Online Bridging for Computer Science: Bachelor Degree Completion Driving Economic GrowthDawn White | Manager of Academic Development and Quality, Algoma University
Most communities in Northern Ontario have a long history of dependence on resource-based economies. In Sault Ste. Marie—an isolated city just across the river from Sault Ste. Marie, Michigan—where Algoma University is based, the steel industry has been a major employer for many years and remains a cornerstone of the local economy. The cyclical nature of resource-based economies and uncertainty around the future of Essar Steel Algoma make working towards a healthy, growing and diversified economy essential.
Sault Ste. Marie has been working hard on the development of its IT sector as part of a diversification strategy. In late 2016, it was announced Sault Ste. Marie had been chosen as the location for the newest Microsoft Dynamics 365 customer service centre. The Createch Group is already recruiting locally, and expects there could be as many as 250 jobs created in Sault Ste. Marie over the next five years. This is but one example of an emerging and growing need for skilled IT professionals as the community transitions to a more knowledge-based economy.
The creation of an online bridging program to facilitate seamless movement from Northern College’s Computer Engineering Technician diploma to Algoma University’s Bachelor of Computer Science degree will contribute to building a skilled labour pool in the emerging IT sector. It also brings potential to spark innovation and contribute to job creation in the north.
Collaboration Is Key
Algoma University and Northern College have a strong history of collaboration. Though located approximately 600 kilometres (nearly 400 miles) apart, the institutions already offer a seamless degree completion opportunity in the field of social work in Timmins, where Northern is based. The impact of the Bachelor of Social Work collaboration is widespread; graduates of the program are practicing across Northeastern Ontario and beyond, where there is significant need for these professionals. We hope to use the same principles of collaboration to make the same significant impact in the IT field.
Durham College is an ideal partner to round out the project with their strong experience and expertise in e-learning and online development. For this project, Durham will provide process guidance as well as lead the development of multimedia learning objects to enrich the learning experience. The project was deliberately designed to be mindful of capacity building—as staff and faculty at Algoma University and Northern College work with Durham College’s team of experts, they will bring their learning back to their home institutions.
The key to making the program a reality is relationships. Strong relationships provide a foundation that makes challenges easier to overcome. And there are many challenges—having to complete the project in a short time frame with three partner institutions located hundreds of kilometres apart are two obvious ones!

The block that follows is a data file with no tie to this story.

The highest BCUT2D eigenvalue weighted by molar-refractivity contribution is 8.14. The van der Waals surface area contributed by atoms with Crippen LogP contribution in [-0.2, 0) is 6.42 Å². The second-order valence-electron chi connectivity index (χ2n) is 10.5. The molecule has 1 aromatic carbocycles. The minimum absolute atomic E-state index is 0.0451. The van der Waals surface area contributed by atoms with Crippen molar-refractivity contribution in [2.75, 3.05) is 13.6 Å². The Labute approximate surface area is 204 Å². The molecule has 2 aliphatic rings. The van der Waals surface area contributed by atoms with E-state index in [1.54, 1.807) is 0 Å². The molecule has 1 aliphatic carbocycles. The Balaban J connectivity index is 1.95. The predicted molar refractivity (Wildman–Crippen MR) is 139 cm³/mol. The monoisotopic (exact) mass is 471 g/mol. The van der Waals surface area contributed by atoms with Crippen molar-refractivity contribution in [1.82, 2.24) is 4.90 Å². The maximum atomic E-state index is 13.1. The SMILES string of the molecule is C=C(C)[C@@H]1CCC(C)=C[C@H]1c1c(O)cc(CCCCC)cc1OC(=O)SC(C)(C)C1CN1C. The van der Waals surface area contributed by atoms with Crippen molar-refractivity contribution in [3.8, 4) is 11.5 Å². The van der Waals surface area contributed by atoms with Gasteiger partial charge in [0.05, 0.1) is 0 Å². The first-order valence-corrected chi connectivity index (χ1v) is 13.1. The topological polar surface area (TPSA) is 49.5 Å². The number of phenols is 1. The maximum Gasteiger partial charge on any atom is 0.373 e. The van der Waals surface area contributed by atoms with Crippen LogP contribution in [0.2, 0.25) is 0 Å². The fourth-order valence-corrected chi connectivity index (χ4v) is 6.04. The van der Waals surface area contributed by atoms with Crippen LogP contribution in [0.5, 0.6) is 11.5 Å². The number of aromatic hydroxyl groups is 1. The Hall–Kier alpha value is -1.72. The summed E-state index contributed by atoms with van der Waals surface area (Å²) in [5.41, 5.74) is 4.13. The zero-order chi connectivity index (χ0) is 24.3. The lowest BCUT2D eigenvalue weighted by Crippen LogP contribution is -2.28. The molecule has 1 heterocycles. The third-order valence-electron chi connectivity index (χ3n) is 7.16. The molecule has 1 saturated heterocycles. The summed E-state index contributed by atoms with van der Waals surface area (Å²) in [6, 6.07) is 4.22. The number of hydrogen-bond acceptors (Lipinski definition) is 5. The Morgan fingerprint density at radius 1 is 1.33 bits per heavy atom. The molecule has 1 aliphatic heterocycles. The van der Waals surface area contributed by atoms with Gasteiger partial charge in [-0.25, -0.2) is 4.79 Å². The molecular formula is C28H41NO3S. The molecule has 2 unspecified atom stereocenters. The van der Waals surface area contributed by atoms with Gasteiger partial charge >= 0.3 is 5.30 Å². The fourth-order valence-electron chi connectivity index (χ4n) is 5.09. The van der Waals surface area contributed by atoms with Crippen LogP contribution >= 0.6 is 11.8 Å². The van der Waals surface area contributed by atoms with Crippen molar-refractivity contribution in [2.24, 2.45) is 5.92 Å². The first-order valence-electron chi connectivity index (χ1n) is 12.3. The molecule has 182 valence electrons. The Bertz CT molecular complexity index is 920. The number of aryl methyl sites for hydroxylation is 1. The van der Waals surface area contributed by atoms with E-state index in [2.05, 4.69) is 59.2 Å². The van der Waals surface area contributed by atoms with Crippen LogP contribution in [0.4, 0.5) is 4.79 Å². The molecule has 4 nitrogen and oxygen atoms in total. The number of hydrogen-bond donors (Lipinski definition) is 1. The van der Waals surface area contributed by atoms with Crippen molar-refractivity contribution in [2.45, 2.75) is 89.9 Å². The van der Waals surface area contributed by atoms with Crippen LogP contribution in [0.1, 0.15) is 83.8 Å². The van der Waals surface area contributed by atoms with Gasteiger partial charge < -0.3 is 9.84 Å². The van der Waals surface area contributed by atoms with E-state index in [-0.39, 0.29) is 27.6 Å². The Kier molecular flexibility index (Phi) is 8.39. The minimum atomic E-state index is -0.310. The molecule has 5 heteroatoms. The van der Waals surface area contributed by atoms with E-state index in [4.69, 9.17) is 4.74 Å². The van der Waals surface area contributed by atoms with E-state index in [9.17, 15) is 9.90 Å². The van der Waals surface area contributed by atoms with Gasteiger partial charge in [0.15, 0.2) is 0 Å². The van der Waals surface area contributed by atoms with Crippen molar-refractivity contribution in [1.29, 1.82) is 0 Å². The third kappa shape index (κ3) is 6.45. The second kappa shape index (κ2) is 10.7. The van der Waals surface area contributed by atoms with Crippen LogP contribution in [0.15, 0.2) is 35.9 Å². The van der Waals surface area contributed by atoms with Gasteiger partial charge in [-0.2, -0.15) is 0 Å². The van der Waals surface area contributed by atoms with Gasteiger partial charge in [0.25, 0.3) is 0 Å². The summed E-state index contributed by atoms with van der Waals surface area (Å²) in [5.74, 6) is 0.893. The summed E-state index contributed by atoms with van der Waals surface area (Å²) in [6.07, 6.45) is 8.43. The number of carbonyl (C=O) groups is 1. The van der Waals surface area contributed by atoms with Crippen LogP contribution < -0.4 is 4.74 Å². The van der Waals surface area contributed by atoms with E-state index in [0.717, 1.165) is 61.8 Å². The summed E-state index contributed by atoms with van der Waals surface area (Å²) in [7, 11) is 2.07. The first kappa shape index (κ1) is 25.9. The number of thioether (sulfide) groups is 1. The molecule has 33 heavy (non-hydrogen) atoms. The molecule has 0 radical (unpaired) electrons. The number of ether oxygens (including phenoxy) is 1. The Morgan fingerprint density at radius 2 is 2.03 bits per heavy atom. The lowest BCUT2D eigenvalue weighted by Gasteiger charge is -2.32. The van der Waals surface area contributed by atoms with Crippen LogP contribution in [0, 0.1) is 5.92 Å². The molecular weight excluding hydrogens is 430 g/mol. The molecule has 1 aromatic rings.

The project budget includes funding for travel to facilitate occasional face-to-face meetings and relationship building between project partners. In-person meetings will be essential, however, we will also need to successfully leverage technology-based collaboration tools to complete the project. This will give the team valuable first-hand insight into some of the challenges faced by students in an online learning environment.
Another key consideration is to ensure the development of the bridge program is student-centric throughout. To facilitate this, the team will engage students directly in program and course design. This engagement will take a variety of forms. We will gather input on course and program components as they are developed based on usability tests with students, for instance. All of this must be done while overcoming the barriers of distance and time.
Where will this project be in ten years’ time? Hopefully it will be one of many collaborations between colleges and universities across the north that expand opportunity for students to seamlessly pursue their educational paths without being forced to leave their home communities. Following completion of the bridge program, we would like to see the remainder of the courses in the Bachelor of Computer Science available online to create a fully online path to degree completion.
The bridge provides a concrete example of university and college collaboration that could be replicated in other disciplines. We have always had to be entrepreneurial, and this project could serve as a springboard to begin conversations in other areas for which there is unmet need in the north.
We hope the most significant change in ten years’ time is the impact graduates will have on the transformation of our northern communities. We envision more companies like The Createch Group choosing to operate in Northern Ontario, with Computer Engineering Technician and Computer Science graduates finding meaningful full-time work that allows them to stay in the north and enjoy a high quality of life. We imagine graduates going on to be entrepreneurs and creating jobs for themselves in the IT sector.
We know expectations for labour market demand for graduates in the field of computer science are excellent, and having skilled professionals working in northern communities will contribute to a bright future for vibrant northern communities.
This is the second installment in a three-part series by the leaders of the schools involved in this collaboration—Northern College, Algoma University and Durham College. Over the course of the series, each institution discusses their role in the program and its expected impact on their students and their region. You can see the first installment by Northern College’s Audrey Penner here. Next week’s installment will come from Durham College.
Author Perspective: Administrator